Economy & Jobs

Economy Reaches Longest Expansion in U.S. History in Third Quarter of 2019, Beats Market Expectations

3 minute read

The current economic expansion, which began roughly a decade ago, became the longest in U.S. history on July 1, 2019, beating the previous record that lasted from March 1991 through March 2001. As today’s advance Gross Domestic Product (GDP) release confirms, economic growth continued in the third quarter of 2019, beating market expectations and adding to the expansion’s record length. The release also confirms that the Trump Administration’s policies support sustained economic growth and lead to higher incomes for American families.

In its final projection before the 2016 election, the Congressional Budget Office (CBO) estimated that real GDP would grow at a 2.1 percent annual rate in the first 11 quarters of a new Administration. Instead, under President Trump, real GDP as of the third quarter has grown at a strong 2.6 percent annual rate since the election. As of the third quarter, real GDP is $230 billion—or 1.2 percent—higher than CBO’s projection (Figure 1). Furthermore, under President Obama’s expansion period, real GDP grew at only a 2.2 percent annual rate compared to the Trump Administration’s 2.6 percent rate.

Comparing the United States to other developed nations shows that the U.S. economy remains strong. Among G7 countries from the second quarter of 2018 to the second quarter of 2019 (the latest comparable, available data), the United States is the only country with an annual GDP growth rate above 2 percent.

Additionally, advanced estimates would have likely been higher if not for the recently-ended strike at General Motors and continued production problems at Boeing. CEA estimates that these two events together held down the third quarter annual growth rate by 0.3 percentage point, meaning that the third quarter rate would have been 2.2 percent without these events.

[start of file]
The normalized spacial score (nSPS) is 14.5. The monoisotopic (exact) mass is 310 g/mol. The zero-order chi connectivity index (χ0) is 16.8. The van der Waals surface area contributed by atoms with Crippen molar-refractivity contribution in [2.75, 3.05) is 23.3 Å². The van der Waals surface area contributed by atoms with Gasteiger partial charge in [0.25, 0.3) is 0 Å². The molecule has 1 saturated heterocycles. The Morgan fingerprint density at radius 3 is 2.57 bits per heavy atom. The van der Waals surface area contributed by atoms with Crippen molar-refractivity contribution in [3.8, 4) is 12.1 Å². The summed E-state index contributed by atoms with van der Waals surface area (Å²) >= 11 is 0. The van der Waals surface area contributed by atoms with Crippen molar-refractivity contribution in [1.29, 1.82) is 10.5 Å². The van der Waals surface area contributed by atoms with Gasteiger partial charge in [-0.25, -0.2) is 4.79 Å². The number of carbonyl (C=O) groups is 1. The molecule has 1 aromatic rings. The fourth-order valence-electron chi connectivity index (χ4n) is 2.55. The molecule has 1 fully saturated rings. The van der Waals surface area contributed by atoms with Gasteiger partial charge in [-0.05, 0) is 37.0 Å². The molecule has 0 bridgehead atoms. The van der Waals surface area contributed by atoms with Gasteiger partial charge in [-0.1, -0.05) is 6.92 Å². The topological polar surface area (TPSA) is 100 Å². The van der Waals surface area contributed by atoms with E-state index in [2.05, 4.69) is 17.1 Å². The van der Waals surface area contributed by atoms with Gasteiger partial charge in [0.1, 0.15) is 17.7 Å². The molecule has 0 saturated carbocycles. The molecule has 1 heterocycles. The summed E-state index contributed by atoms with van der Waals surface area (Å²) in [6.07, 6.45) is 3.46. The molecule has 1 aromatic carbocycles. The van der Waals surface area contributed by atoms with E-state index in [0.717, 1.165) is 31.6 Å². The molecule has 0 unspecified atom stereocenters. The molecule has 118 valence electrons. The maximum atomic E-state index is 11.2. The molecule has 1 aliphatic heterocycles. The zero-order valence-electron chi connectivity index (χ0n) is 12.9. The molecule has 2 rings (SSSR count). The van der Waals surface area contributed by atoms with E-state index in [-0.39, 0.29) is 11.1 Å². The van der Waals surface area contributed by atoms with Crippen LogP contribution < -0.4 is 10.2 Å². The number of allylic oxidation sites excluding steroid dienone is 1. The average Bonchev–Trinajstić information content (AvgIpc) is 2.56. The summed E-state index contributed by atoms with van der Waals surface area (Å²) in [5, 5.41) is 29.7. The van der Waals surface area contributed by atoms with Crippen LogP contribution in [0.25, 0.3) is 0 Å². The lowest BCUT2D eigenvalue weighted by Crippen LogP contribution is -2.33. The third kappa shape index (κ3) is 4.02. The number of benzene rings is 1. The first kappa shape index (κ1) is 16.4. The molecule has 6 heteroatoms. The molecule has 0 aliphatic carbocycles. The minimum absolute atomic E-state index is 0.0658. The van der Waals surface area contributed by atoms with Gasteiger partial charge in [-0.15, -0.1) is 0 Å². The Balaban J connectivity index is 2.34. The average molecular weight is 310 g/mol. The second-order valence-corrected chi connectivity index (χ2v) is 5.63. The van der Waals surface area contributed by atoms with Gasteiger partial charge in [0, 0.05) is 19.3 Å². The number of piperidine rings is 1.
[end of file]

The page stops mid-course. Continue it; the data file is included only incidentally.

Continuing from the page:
Most importantly, today’s GDP release demonstrates that America’s workers benefit the most from continued economic expansion. American consumers continue to drive the economy with robust growth in spending and income. Real consumer spending grew 2.9 percent at an annual rate in the third quarter, up from a 2.6 percent pace during the preceding four quarters. Real disposable personal income—a measure of income that is measured after accounting for taxes—also increased at a 2.9 percent annual rate in the third quarter.

To stay competitive in periods of sustained economic growth, businesses need to increase employee pay or find individuals currently outside the labor market. As a positive sign that workers are coming off the sidelines to fill America’s 7.1 million open jobs, in the third quarter, 73.7 percent of workers entering employment came from out of the labor force rather than from unemployment, the highest share since the series began in 1990.

Given the record length of the economic expansion, positive GDP growth points to the economy remaining strong in future quarters. With a 50-year low in the unemployment rate, further economic expansion will continue increasing wages and allowing more Americans to share in the benefits of a growing economy.